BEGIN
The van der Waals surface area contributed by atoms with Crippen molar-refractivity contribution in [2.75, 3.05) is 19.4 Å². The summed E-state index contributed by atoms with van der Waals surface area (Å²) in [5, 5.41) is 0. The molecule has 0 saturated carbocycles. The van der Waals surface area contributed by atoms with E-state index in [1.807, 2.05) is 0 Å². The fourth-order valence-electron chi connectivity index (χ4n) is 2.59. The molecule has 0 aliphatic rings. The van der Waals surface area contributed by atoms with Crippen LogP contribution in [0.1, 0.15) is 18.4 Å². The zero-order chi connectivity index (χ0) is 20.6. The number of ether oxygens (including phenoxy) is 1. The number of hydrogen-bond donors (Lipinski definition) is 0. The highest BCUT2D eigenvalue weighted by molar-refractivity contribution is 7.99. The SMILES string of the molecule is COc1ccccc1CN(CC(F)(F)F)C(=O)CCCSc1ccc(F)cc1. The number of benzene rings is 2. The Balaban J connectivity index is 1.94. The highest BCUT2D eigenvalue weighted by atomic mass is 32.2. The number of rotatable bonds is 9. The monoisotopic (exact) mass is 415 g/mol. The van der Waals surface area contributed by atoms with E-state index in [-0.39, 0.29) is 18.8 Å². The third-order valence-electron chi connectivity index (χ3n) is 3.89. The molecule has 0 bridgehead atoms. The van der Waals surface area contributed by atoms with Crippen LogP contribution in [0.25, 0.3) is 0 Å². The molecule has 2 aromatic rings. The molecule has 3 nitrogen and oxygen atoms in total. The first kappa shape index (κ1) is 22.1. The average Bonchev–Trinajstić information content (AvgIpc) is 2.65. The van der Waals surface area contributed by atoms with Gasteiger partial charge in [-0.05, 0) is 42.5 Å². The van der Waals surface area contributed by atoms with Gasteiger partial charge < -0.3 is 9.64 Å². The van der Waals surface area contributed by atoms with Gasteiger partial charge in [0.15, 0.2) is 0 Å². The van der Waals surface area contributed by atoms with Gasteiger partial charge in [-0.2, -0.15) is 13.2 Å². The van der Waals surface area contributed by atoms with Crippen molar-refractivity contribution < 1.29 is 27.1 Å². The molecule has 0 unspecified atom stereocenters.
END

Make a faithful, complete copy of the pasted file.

The van der Waals surface area contributed by atoms with Crippen molar-refractivity contribution in [2.75, 3.05) is 19.4 Å². The summed E-state index contributed by atoms with van der Waals surface area (Å²) in [5, 5.41) is 0. The molecule has 0 saturated carbocycles. The van der Waals surface area contributed by atoms with E-state index in [1.807, 2.05) is 0 Å². The fourth-order valence-electron chi connectivity index (χ4n) is 2.59. The molecule has 0 aliphatic rings. The van der Waals surface area contributed by atoms with Crippen LogP contribution in [0.1, 0.15) is 18.4 Å². The zero-order chi connectivity index (χ0) is 20.6. The number of ether oxygens (including phenoxy) is 1. The number of hydrogen-bond donors (Lipinski definition) is 0. The highest BCUT2D eigenvalue weighted by molar-refractivity contribution is 7.99. The SMILES string of the molecule is COc1ccccc1CN(CC(F)(F)F)C(=O)CCCSc1ccc(F)cc1. The number of benzene rings is 2. The Balaban J connectivity index is 1.94. The highest BCUT2D eigenvalue weighted by atomic mass is 32.2. The number of rotatable bonds is 9. The monoisotopic (exact) mass is 415 g/mol. The van der Waals surface area contributed by atoms with E-state index in [-0.39, 0.29) is 18.8 Å². The third-order valence-electron chi connectivity index (χ3n) is 3.89. The molecule has 0 bridgehead atoms. The van der Waals surface area contributed by atoms with Crippen LogP contribution in [0.25, 0.3) is 0 Å². The molecule has 2 aromatic rings. The molecule has 3 nitrogen and oxygen atoms in total. The first kappa shape index (κ1) is 22.1. The average Bonchev–Trinajstić information content (AvgIpc) is 2.65. The van der Waals surface area contributed by atoms with Gasteiger partial charge in [-0.05, 0) is 42.5 Å². The van der Waals surface area contributed by atoms with Gasteiger partial charge < -0.3 is 9.64 Å². The van der Waals surface area contributed by atoms with Gasteiger partial charge in [0.15, 0.2) is 0 Å². The van der Waals surface area contributed by atoms with Gasteiger partial charge in [-0.2, -0.15) is 13.2 Å². The van der Waals surface area contributed by atoms with Crippen molar-refractivity contribution < 1.29 is 27.1 Å². The molecule has 0 unspecified atom stereocenters.